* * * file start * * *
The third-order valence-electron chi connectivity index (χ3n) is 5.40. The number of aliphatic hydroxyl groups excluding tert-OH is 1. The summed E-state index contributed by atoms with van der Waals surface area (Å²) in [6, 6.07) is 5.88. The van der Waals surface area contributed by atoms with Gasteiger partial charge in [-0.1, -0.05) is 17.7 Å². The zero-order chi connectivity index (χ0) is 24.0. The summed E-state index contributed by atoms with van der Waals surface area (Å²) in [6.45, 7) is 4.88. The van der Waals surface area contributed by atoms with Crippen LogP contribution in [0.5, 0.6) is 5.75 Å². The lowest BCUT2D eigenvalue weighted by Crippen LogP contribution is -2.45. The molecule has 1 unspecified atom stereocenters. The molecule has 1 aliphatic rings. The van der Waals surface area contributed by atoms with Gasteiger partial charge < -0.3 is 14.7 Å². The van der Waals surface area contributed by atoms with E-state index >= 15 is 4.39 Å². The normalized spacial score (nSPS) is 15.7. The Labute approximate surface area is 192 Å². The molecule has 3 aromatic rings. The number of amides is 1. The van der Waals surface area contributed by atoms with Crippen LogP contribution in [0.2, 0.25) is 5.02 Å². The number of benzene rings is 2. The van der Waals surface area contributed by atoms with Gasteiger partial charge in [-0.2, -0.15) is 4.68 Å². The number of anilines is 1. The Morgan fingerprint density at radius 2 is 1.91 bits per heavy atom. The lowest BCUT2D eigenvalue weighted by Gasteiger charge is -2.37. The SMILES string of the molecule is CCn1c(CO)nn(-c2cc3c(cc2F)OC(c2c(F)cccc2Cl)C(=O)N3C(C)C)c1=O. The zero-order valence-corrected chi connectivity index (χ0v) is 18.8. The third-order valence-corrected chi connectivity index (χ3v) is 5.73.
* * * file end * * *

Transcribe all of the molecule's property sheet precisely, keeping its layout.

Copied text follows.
The third-order valence-electron chi connectivity index (χ3n) is 5.40. The number of aliphatic hydroxyl groups excluding tert-OH is 1. The summed E-state index contributed by atoms with van der Waals surface area (Å²) in [6, 6.07) is 5.88. The van der Waals surface area contributed by atoms with Gasteiger partial charge in [-0.1, -0.05) is 17.7 Å². The zero-order chi connectivity index (χ0) is 24.0. The summed E-state index contributed by atoms with van der Waals surface area (Å²) in [6.45, 7) is 4.88. The van der Waals surface area contributed by atoms with Crippen LogP contribution in [0.5, 0.6) is 5.75 Å². The lowest BCUT2D eigenvalue weighted by Crippen LogP contribution is -2.45. The molecule has 1 unspecified atom stereocenters. The molecule has 1 aliphatic rings. The van der Waals surface area contributed by atoms with Gasteiger partial charge < -0.3 is 14.7 Å². The van der Waals surface area contributed by atoms with E-state index >= 15 is 4.39 Å². The normalized spacial score (nSPS) is 15.7. The Labute approximate surface area is 192 Å². The molecule has 3 aromatic rings. The number of amides is 1. The van der Waals surface area contributed by atoms with Crippen LogP contribution in [0.2, 0.25) is 5.02 Å². The number of benzene rings is 2. The van der Waals surface area contributed by atoms with Gasteiger partial charge in [-0.2, -0.15) is 4.68 Å². The number of anilines is 1. The Morgan fingerprint density at radius 2 is 1.91 bits per heavy atom. The lowest BCUT2D eigenvalue weighted by Gasteiger charge is -2.37. The SMILES string of the molecule is CCn1c(CO)nn(-c2cc3c(cc2F)OC(c2c(F)cccc2Cl)C(=O)N3C(C)C)c1=O. The zero-order valence-corrected chi connectivity index (χ0v) is 18.8. The third-order valence-corrected chi connectivity index (χ3v) is 5.73.